Saturday, December 19, 2009


DUMB & DUMBER (1994)

The Writers

Peter Farrelly, Bennett Yellin and Bobby Farrelly

Why It’s Here

I saw Dumb & Dumber on opening night, back around Christmas of 1994, with my brother, sister and then sister-in-law. I vividly recall that after the film, we walked to my brother’s car, and we were unable to leave the parking lot for about ten minutes because all four of us were still laughing so hard at what we had just seen. Several times, the laughter would start to die down, but then one of us would say, through building giggles, “Hey, what about the part where…”, and as we filled the others in on the favorite nugget of comedy in question, we all collapsed in laughter again. We certainly would have all been killed if any of us had attempted to drive in that mirthfully convulsed condition. And that story will tell you as well as anything why Dumb & Dumber is on my list of my favorite screenplays. Is it a new benchmark in cinematic innovation? Nope. Does it spin a complex, compelling, never-before-told story? Don’t be ridiculous. But it’s one of the few films I have ever seen that made me laugh so hard I was literally in pain. It is still, for my money and fifteen years later, the funniest film I have ever paid to see in a theater.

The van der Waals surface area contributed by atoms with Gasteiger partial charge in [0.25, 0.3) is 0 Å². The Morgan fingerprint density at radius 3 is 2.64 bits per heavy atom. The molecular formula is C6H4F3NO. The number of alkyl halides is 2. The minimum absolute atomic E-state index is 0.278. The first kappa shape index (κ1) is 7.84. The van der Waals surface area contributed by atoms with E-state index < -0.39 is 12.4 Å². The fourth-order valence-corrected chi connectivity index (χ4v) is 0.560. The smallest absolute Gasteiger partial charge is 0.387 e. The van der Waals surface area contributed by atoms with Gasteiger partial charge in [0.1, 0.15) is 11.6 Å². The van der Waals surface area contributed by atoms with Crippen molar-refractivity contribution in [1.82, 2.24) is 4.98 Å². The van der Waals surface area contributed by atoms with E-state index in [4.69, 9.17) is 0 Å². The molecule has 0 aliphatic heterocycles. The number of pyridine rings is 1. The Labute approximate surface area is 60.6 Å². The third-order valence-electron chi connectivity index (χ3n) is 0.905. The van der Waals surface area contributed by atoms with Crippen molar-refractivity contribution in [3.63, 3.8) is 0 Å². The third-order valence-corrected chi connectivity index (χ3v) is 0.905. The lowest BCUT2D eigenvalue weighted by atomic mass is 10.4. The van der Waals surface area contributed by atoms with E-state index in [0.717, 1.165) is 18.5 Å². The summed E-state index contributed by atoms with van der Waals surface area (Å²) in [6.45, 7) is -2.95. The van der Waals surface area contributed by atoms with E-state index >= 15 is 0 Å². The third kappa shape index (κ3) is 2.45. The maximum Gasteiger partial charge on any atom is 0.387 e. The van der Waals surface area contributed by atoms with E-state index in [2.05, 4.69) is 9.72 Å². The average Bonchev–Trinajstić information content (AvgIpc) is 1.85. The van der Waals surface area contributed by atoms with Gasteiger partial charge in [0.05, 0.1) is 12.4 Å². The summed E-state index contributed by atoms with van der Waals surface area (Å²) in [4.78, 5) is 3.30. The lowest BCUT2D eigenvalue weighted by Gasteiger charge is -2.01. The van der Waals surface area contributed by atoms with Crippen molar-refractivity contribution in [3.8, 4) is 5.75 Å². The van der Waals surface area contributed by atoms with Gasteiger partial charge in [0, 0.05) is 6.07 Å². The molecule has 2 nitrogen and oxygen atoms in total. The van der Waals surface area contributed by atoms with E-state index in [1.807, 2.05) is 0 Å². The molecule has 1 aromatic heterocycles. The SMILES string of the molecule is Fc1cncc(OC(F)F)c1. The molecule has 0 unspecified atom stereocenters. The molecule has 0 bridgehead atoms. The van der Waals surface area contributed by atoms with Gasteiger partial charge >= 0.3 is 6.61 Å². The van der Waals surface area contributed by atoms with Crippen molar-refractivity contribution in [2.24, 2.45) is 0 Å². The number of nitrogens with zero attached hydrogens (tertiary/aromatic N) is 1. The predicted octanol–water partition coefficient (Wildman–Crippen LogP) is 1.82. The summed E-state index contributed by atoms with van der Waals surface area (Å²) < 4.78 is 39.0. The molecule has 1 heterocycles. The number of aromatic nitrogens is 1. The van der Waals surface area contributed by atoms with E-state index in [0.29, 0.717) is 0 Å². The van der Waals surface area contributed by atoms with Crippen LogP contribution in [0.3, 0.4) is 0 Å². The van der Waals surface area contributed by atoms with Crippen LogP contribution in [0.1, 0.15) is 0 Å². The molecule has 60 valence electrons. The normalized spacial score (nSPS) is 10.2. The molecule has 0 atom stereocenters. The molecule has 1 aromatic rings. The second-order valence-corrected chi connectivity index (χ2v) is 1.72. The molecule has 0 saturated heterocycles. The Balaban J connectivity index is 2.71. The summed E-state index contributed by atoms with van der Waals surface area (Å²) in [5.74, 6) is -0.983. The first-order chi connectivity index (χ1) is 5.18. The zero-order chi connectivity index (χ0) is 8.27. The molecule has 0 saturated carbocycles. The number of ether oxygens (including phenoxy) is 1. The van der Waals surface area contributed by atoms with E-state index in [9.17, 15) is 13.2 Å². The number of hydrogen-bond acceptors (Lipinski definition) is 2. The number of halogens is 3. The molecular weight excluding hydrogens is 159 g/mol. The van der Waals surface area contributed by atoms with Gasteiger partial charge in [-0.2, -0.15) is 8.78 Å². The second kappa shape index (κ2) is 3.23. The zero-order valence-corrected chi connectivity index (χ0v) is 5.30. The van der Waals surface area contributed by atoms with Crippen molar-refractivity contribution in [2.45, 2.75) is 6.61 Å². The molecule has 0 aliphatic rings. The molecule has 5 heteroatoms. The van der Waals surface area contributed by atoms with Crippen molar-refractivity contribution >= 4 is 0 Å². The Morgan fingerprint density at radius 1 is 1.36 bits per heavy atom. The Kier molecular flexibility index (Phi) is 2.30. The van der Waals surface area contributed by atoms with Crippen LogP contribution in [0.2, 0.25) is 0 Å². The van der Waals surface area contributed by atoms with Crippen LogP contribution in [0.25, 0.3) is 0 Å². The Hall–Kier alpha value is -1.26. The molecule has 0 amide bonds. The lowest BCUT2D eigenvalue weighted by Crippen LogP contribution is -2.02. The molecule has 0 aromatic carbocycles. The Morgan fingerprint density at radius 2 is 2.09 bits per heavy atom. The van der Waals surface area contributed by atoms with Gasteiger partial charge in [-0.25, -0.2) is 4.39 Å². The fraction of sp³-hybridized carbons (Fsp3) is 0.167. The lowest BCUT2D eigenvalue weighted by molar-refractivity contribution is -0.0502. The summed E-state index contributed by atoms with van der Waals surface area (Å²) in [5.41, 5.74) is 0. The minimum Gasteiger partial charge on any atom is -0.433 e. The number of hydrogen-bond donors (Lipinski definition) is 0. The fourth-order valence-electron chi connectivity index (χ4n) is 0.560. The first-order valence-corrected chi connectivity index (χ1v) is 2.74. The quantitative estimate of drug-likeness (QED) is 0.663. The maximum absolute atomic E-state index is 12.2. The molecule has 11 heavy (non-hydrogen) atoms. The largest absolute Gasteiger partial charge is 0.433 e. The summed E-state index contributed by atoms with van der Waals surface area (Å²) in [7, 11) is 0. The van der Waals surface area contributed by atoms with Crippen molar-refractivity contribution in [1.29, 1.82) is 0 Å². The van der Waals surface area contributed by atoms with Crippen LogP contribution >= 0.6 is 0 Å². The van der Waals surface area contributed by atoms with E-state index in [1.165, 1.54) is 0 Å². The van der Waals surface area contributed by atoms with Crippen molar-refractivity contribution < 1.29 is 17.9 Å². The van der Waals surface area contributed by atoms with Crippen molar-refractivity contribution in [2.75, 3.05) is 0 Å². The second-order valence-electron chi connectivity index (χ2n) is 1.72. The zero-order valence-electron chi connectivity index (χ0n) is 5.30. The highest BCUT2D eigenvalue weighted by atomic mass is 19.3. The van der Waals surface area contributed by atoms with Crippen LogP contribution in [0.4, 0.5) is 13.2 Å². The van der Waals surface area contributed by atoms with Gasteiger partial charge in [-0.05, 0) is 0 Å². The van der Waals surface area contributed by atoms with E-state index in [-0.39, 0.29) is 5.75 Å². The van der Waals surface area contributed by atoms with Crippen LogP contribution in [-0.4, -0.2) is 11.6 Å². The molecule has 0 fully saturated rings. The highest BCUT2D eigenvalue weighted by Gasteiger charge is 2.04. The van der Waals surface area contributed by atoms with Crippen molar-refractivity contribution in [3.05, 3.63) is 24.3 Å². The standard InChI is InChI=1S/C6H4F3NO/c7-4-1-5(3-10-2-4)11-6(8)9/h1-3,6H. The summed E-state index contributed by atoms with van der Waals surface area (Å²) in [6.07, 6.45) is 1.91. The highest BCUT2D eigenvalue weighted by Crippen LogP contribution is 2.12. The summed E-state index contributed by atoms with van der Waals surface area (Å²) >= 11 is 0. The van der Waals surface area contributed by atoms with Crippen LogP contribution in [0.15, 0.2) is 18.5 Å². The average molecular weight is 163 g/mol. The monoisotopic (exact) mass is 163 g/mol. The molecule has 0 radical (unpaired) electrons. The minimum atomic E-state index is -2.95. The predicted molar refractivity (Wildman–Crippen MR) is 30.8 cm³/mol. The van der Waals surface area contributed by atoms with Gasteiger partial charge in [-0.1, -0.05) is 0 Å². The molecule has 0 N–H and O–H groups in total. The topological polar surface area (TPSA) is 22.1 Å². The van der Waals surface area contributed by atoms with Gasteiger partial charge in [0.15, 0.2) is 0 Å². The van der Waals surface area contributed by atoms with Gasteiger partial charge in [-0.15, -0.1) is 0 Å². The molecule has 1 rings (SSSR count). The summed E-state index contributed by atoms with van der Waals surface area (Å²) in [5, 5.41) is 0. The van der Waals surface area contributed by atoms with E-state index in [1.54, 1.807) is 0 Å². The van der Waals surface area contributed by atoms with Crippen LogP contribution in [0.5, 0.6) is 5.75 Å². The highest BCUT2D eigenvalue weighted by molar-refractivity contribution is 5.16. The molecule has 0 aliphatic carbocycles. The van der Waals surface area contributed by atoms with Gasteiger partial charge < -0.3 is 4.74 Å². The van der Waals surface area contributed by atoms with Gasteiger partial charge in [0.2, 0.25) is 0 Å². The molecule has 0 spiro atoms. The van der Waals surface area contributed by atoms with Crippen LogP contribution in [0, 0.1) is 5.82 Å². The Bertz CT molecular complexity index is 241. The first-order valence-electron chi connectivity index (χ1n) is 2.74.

The titular heroes of the film are Lloyd Christmas (Jim Carrey) and Harry Dunne (Jeff Daniels), the two biggest nimrods in Providence, Rhode Island. These roommates are stumbling through a workaday life, getting bounced from a never-ending series of dead-end jobs and saving up money for their dreamed-of pet store (they’re planning to specialize in worm farms, and thus brand their proposed store with the appetizing moniker “I’ve Got Worms”). Adventure drops into their lives when Lloyd, working as a limo driver, gives an airport ride to Mary Swanson (Lauren Holly), a beautiful but clearly troubled young woman on her way to Aspen (when he hears this news, Lloyd enthuses, “Mmm, California…beautiful!”). Lloyd falls in love at first sight, and when he spots a briefcase she has mysteriously left behind at the terminal, he grabs it to return and just misses her plane…though he doesn’t miss the tarmac, as he runs off the jetway to find no plane waiting for him. Mary has seized Lloyd with “that old-fashioned romantic feeling…where I’d do anything to bone her,” and not wanting Harry to know that his main motivation is to see Mary again, he convinces his buddy that a trip to Aspen, “where the beer flows like wine,” will be just what they need to dig themselves out of their doldrums. Little do they know that the briefcase was a ransom for Mary’s husband, who has been kidnapped, and the two dullards are now being tracked by the thugs who were supposed to pick up the money.